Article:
Trance channeler Kevin Ryerson is describing the hierarchy of spiritual guides. I have signed up for a lecture and a workshop with that the Saints are a step below Ascending Masters, who are below angels and Archangels. People listen intently, in the belief, I guess, that they're receiving information. "Where do gurus fit in?" someone asks. Gurus are teachers, Ryerson responds; then he; quotes Oprah Winfrey, who reportedly said that gurus are here "not tot teach us about their divinity but to teach us about our own."
I still haven't sensed any divinity within myself or anyone else, but the pop-guru business is certainly flourishing. And I think Oprah (if she said that) understands the guru's appeal. He, or she, does sometimes demand a show of humility from the acolyte and a stab at purifying confession: the Promise Keepers will reclaim their power after they admit their sins. But gurusand they hate to be called thatalways confirm our essential godliness. They lead by flattery. "Most women I know are priestesses and healers ... We are all of us sisters of a mysterious order," Marianne Williamson writes, inviting readers to identify with her. The most powerful charismatics are those who simultaneously invite identification and idolatry. Then, if they are divine, so are we.
Indeed, the measure of our psychic or spiritual superiority is usually our openness to the guru's teachings. Consumers of the New Age are assured that they represent the spiritual avant-garde who will lead us into the next millennium. By studying "The Celestine Prophecy," you become "part of the evolutionary process," best-selling author James Redfield confirms.
The guru offers us the opportunity to become leaders of our culture by becoming followers of his teachings. They frequently renounce any special authority or desire to lead, but that is merely a matter of form. The American personal-development tradition demands a nod toward egalitarianism. Gurus may welcome us initially as fellow travelers on a path to enlightenment, but we walk several paces behind. They are paid to talk while we pay to listen. In fact, gurus presume a great deal of authoritative, personal knowledge: they unabashedly explain the mysteries of the universe. I've heard "Creation theologist" Matthew Fox expound on the science of angels. They move at the speed of light, like photons, he said. No one questioned his assertions. Most of these teachers are hostile to challenges. I have rarely seen an expert leave much time for questions after a talk. When audience participation is allowed, I've never heard anyone ask a probing critical question. When I've respectfully argued with the experts or, Goddess forbid, corrected them, they have reacted with angry surprise.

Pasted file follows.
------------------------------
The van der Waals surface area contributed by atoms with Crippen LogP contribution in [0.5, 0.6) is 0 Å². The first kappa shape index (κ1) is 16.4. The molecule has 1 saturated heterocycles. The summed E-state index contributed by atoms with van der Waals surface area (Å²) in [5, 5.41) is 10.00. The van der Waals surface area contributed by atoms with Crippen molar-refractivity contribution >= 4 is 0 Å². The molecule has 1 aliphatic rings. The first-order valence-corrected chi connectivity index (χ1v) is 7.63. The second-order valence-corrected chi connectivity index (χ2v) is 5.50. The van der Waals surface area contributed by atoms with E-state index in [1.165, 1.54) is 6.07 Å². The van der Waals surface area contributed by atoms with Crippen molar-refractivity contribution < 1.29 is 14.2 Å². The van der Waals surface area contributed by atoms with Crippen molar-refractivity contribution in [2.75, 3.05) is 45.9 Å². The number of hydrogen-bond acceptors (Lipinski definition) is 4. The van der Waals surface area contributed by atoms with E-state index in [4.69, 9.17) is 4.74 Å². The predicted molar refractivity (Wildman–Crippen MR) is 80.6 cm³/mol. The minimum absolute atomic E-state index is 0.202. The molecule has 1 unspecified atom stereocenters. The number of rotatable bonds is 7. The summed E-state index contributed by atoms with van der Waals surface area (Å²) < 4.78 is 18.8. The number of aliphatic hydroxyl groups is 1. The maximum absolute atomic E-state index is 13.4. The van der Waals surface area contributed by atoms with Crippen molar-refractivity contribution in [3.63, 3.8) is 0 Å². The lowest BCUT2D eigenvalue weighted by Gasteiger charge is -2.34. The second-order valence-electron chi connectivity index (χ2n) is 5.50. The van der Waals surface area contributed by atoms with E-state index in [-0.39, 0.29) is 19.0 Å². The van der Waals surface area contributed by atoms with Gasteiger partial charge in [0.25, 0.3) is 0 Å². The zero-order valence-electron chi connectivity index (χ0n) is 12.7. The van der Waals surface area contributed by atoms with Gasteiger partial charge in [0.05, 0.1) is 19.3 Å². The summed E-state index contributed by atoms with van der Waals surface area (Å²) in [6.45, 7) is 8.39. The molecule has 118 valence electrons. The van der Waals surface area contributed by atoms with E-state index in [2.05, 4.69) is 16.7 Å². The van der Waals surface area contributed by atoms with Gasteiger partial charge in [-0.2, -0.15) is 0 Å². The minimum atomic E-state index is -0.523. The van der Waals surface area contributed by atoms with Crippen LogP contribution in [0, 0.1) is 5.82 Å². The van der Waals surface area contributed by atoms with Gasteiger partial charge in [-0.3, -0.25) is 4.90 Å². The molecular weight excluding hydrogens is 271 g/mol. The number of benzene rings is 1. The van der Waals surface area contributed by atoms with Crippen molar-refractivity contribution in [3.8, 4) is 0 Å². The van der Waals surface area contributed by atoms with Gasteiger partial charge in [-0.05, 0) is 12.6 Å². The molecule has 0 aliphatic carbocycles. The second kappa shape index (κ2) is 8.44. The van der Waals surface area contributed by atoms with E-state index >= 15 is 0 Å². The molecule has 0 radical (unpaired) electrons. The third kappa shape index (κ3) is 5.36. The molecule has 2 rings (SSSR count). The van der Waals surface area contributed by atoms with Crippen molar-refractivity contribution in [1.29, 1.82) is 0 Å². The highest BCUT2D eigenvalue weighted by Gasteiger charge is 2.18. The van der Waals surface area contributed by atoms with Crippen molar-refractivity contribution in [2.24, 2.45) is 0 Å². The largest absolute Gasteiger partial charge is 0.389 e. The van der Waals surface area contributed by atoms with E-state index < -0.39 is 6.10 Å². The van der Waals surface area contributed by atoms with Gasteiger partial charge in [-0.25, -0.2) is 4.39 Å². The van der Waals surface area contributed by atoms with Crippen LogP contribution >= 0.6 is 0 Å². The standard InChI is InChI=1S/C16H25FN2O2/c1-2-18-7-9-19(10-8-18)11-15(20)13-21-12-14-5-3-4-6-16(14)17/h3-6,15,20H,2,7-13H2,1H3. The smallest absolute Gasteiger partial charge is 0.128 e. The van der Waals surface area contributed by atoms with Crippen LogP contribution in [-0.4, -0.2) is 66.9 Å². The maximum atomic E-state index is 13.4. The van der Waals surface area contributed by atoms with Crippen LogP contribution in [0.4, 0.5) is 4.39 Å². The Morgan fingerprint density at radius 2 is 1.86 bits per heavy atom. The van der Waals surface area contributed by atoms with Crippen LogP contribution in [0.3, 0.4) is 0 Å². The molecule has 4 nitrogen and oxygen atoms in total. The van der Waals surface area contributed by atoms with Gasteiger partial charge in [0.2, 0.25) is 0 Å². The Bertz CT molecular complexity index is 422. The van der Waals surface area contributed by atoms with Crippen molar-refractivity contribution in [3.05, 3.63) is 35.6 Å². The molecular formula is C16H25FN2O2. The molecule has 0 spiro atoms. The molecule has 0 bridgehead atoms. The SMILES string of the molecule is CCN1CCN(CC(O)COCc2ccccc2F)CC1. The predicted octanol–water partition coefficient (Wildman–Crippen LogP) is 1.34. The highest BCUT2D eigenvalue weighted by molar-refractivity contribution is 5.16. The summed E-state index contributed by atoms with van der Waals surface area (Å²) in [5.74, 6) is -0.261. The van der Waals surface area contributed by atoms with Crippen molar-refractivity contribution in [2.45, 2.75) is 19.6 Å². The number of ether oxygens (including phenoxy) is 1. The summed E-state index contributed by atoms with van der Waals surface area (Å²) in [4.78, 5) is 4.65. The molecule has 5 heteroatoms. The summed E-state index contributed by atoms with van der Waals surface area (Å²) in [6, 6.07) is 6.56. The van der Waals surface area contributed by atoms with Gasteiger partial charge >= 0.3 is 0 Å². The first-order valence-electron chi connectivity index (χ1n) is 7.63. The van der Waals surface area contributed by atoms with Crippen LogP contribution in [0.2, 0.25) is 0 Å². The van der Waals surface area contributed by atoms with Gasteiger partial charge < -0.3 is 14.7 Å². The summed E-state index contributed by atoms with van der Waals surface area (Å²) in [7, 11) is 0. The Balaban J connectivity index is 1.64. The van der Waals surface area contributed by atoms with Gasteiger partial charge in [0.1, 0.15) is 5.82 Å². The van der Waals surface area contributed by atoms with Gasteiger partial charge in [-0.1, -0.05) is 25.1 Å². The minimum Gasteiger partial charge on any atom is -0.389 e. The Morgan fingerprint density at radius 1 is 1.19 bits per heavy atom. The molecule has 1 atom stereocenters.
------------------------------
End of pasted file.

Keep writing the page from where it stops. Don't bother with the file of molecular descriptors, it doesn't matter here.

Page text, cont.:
The skeptic's resistance to the guru's truth is usually attributed to fear, defensiveness and a reliance on intellect over emotion; we should trust our hearts and not our heads. We're encouraged to trust our dreams and longings for transcendence as well. If you imagine a past life, you've probably lived one. Psychiatrist John Mack suggests that we take stories of UFO abductions seriously if they are "felt to be real" by the self-described abductees.
Gurus often tell us exactly what we want to hear. "There is no death." That is the primary message of spirituality gurus. Better yet, this relief from fear of death is easily obtained. The spiritual peace and enlightenment offered by pop gurus doesn't require a lifetime of discipline. It requires only that you suspend your critical judgment, attend their lectures and workshops and buy their books or tapes.
What's wrong with a phenomenon that brings comfort to so many people? That's a bit like asking what's wrong with a lobotomy, a steady diet of happy pills. The rise of charismatic authority figures is always disconcerting, especially when they malign rationalism and exhort us to abandon critical thinking in order to realize spiritual growth. Pop gurus prey on existential anxieties and thrive when our fear of being alone and mortal in an indifferent universe is stronger than our judgment. No one who seeks worship, however covertly, deserves respect. Argue with them, please.
KAMINER is the author of "I'm Dysfunctional, You're Dysfunctional," among other books, and is a commentator on National Public Radio.